Be strong, be prepared, and don't blink

The Examiner

Editor’s note: This is a favorite column from 2016.

One of the many tasks that lawyers perform on behalf of their clients is negotiation.

We negotiate many types of issues such as the amount of money to be paid to settle civil claims and lawsuits; the terms of an agreement for the sale of assets, such as real estate, a business or a portion of its interest; the terms of a settlement agreement in a family law matter, such as division of property and custody and co-parenting; and plea negotiations in regard to criminal charges.

Ken Garten

When it comes to the art of negotiation, I have many thoughts that have evolved through my experience.

First is, one must always consider the consequence of not reaching an agreement, as a guide to how to approach the negotiation process.

In a negotiation for the acquisition, sale or buyout of a business interest or real estate, each side should be guided by what happens if we can’t reach an agreement. He who is least desperate to make the deal, or can make himself appear least desperate, usually has the upper hand.

In a litigation context, be it a claim for money damages, a child custody dispute, or a criminal charge, the alternative to reaching a settlement agreement is usually having a trial, and letting a judge or jury decide the issue.

Both sides have a right to go to trial, and it is that precious right that both sides agree to relinquish when a settlement is negotiated.

So, having a strong case – and the willingness, fortitude, confidence and resources to proceed to trial – definitely gives one an advantage in settlement negotiations, in that someone in that position is not going to be adversely influenced in negotiations about the consequences of not reaching an agreement.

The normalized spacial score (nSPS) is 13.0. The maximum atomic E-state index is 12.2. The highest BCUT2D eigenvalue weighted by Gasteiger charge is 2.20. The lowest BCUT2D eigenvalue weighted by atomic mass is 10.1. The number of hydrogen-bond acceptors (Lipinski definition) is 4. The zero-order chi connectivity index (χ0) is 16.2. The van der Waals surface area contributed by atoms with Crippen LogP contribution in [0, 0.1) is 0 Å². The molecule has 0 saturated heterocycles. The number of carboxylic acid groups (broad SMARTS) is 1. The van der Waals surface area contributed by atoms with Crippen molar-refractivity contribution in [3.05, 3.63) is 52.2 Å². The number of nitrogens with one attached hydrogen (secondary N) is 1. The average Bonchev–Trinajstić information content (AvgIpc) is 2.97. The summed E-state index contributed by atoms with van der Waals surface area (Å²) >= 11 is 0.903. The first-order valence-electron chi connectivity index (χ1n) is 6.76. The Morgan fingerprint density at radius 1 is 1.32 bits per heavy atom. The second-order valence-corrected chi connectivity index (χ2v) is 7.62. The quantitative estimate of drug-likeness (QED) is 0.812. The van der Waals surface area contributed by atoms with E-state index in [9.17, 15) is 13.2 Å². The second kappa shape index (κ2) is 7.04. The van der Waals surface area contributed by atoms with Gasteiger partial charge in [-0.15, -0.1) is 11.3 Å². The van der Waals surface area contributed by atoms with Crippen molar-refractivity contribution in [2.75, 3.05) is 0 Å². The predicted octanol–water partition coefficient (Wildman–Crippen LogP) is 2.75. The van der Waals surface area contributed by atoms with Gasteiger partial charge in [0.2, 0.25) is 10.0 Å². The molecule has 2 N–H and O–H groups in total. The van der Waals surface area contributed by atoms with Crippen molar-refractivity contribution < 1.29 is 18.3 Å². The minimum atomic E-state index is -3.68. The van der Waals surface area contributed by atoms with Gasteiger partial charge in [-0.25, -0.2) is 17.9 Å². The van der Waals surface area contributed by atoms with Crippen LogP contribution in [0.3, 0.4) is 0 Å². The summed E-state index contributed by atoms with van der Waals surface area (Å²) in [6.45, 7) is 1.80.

Conversely, when one party exudes, either overtly or impliedly, that they are afraid of or not prepared to go to trial, or they just really, really, really want to settle, then the upper hand in negotiations definitely goes against them.

Put another way, the key to success in diplomacy is having a strong army, I have been fond of saying.

Perhaps one of my greatest weaknesses in the negotiation of litigation matters is that I find negotiations to be very distracting as an overlay to trial preparation. I don’t like to do trial preparation and settlement negotiation at the same time.

My style and inclination is to offer what I am willing to do by way of settlement at an early stage, without a lot of wiggle room, and with the idea that the other side can take it or leave it, it’s up to them. And if that is not acceptable, then let’s get on with getting ready for our day in court, because there is always a lot to do, and I don’t like doing both at the same time, negotiate and prepare for trial.

Plus, I have found that if you take the approach that we are singularly focusing on getting our case ready for trial, and we are finished with settlement negotiations, then that approach is most likely to elicit the best settlement offers late in the game. And I always love it when the other side blinks, because then I know that they are less prepared to go to trial than I am, and the upper hand is mine.

And if that offer never comes – sometimes it does and sometimes it does not – at least you’re ready to go when the judge calls your case for trial.            

Ken Garten is a Blue Springs attorney. Email him at krgarten@yahoo.com.